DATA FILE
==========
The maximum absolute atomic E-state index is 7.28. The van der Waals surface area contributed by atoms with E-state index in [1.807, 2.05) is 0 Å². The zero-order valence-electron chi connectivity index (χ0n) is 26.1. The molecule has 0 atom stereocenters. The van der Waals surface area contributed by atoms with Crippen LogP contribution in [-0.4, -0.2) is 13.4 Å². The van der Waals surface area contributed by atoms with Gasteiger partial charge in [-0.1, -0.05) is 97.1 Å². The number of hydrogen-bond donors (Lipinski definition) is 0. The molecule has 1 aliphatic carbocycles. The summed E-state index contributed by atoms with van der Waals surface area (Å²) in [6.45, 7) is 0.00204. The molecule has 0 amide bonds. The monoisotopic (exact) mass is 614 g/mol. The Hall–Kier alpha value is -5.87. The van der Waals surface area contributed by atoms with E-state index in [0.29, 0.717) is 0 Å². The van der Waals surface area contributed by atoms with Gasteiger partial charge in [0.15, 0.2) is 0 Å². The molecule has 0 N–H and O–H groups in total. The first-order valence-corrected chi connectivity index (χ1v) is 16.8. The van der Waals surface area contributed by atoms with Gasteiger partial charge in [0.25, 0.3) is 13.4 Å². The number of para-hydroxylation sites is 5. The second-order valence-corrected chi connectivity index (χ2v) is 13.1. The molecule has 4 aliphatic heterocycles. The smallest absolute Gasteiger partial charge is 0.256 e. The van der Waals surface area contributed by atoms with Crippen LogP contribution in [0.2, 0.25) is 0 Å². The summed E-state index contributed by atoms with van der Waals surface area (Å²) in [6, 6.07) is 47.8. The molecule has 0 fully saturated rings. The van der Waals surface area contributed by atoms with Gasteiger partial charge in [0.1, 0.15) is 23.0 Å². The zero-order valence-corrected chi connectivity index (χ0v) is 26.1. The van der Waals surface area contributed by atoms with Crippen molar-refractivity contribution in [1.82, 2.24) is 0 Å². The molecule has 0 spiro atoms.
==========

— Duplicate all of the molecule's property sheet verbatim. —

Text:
The maximum absolute atomic E-state index is 7.28. The van der Waals surface area contributed by atoms with E-state index in [1.807, 2.05) is 0 Å². The zero-order valence-electron chi connectivity index (χ0n) is 26.1. The molecule has 0 atom stereocenters. The van der Waals surface area contributed by atoms with Crippen LogP contribution in [-0.4, -0.2) is 13.4 Å². The van der Waals surface area contributed by atoms with Gasteiger partial charge in [-0.1, -0.05) is 97.1 Å². The number of hydrogen-bond donors (Lipinski definition) is 0. The molecule has 1 aliphatic carbocycles. The summed E-state index contributed by atoms with van der Waals surface area (Å²) in [6.45, 7) is 0.00204. The molecule has 0 amide bonds. The monoisotopic (exact) mass is 614 g/mol. The Hall–Kier alpha value is -5.87. The van der Waals surface area contributed by atoms with E-state index in [0.29, 0.717) is 0 Å². The van der Waals surface area contributed by atoms with Gasteiger partial charge in [0.15, 0.2) is 0 Å². The molecule has 0 N–H and O–H groups in total. The first-order valence-corrected chi connectivity index (χ1v) is 16.8. The van der Waals surface area contributed by atoms with Gasteiger partial charge in [0.25, 0.3) is 13.4 Å². The number of para-hydroxylation sites is 5. The second-order valence-corrected chi connectivity index (χ2v) is 13.1. The molecule has 4 aliphatic heterocycles. The smallest absolute Gasteiger partial charge is 0.256 e. The van der Waals surface area contributed by atoms with Crippen LogP contribution in [0.2, 0.25) is 0 Å². The summed E-state index contributed by atoms with van der Waals surface area (Å²) in [6, 6.07) is 47.8. The molecule has 0 fully saturated rings. The van der Waals surface area contributed by atoms with Gasteiger partial charge in [0.1, 0.15) is 23.0 Å². The zero-order valence-corrected chi connectivity index (χ0v) is 26.1. The van der Waals surface area contributed by atoms with Crippen molar-refractivity contribution in [1.82, 2.24) is 0 Å². The molecule has 0 spiro atoms.